Photo by Kathy Jefcoats
Jonesboro attorney John Turner (left) accepts a certificate of membership into the Distinguished Service Chapter of Phi Beta Sigma Fraternity, recognizing his accomplishments in the legal arena.
A Jonesboro attorney, and former Clayton County assistant district attorney, has been inducted into the Distinguished Service Chapter of Phi Beta Sigma Fraternity.
John M. Turner received the honor during a ceremony at the Sigma Zeta Foundation in East Point.
"I've received a lot of awards over the years, but this is most significant because of the regard I have for this fraternity and its principles," he said. "I am honored to be recognized by my brothers, because of the work I've put in as general counsel over the years."
Turner came to Clayton County in 2005, when Jewel Scott was elected to the office of district attorney. He served as her chief executive assistant district attorney until her re-election bid failed in 2008.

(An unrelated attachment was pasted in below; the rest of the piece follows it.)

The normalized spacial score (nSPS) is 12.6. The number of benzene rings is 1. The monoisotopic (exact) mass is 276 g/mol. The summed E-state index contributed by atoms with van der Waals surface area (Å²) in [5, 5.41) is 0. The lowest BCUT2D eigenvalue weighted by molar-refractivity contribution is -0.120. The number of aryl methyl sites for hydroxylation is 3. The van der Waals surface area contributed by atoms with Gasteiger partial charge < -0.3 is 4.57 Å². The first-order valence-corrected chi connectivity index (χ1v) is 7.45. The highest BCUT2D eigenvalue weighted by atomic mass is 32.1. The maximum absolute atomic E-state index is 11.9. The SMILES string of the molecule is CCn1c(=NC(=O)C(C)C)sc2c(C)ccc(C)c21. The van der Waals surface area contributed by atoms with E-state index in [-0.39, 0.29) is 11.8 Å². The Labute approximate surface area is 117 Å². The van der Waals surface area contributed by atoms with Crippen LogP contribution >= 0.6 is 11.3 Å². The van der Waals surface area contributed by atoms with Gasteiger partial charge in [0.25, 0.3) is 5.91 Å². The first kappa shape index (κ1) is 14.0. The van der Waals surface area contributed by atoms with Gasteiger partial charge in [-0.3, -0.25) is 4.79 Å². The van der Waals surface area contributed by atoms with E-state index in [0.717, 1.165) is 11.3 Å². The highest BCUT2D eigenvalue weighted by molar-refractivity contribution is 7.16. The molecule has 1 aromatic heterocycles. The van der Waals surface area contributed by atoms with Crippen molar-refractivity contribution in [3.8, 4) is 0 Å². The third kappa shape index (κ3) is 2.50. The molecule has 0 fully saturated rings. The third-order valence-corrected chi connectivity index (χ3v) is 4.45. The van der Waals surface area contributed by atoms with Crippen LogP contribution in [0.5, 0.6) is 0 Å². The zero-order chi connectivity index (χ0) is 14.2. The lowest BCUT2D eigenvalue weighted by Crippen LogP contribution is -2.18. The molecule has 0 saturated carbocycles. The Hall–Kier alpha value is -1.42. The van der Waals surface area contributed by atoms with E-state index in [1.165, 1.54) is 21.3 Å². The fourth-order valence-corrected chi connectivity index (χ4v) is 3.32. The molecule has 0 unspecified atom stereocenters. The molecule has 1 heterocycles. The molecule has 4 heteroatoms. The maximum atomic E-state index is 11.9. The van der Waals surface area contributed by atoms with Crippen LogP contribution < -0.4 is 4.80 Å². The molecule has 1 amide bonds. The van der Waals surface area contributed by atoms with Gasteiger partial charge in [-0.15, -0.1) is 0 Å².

The two formed a law partnership, and are in private practice in Jonesboro. Scott couldn't attend the ceremony, but fraternity brother, William Stanley, read remarks she provided in Turner's honor.
"He's the quintessential intellectual, who is conversant in any topic," said Scott. "He is so dependent and loyal, and is a true friend. He is sardonic and cynical, and has a tough exterior, but must be soft somewhere, because he cares for his six dogs like they are his children."
Scott described Turner as "the best trial attorney in the state," with a "real courtroom presence."
Stanley said Turner is the 164th inductee into the chapter.
"It is a bigger deal than most people realize," Stanley said. "This award is not given for longevity, but to brothers who have served well."
Turner was born in Atlanta, and got his undergraduate degree from Morris Brown College. He studied law at George Washington Law School. He was admitted to the bar in 1973. He also served his country in the military.
But he didn't always want to be a lawyer.
"I wanted to teach and go into music," said Turner. "In high school, I was voted 'Most likely to Succeed' but I wanted to be 'Most Talented.'"
However, as an attorney for almost 40 years, Turner said he learned a valuable maxim.
"I learned a long time ago, 'If you can't get a lawyer who knows the law, get one who knows the judge,'" he said.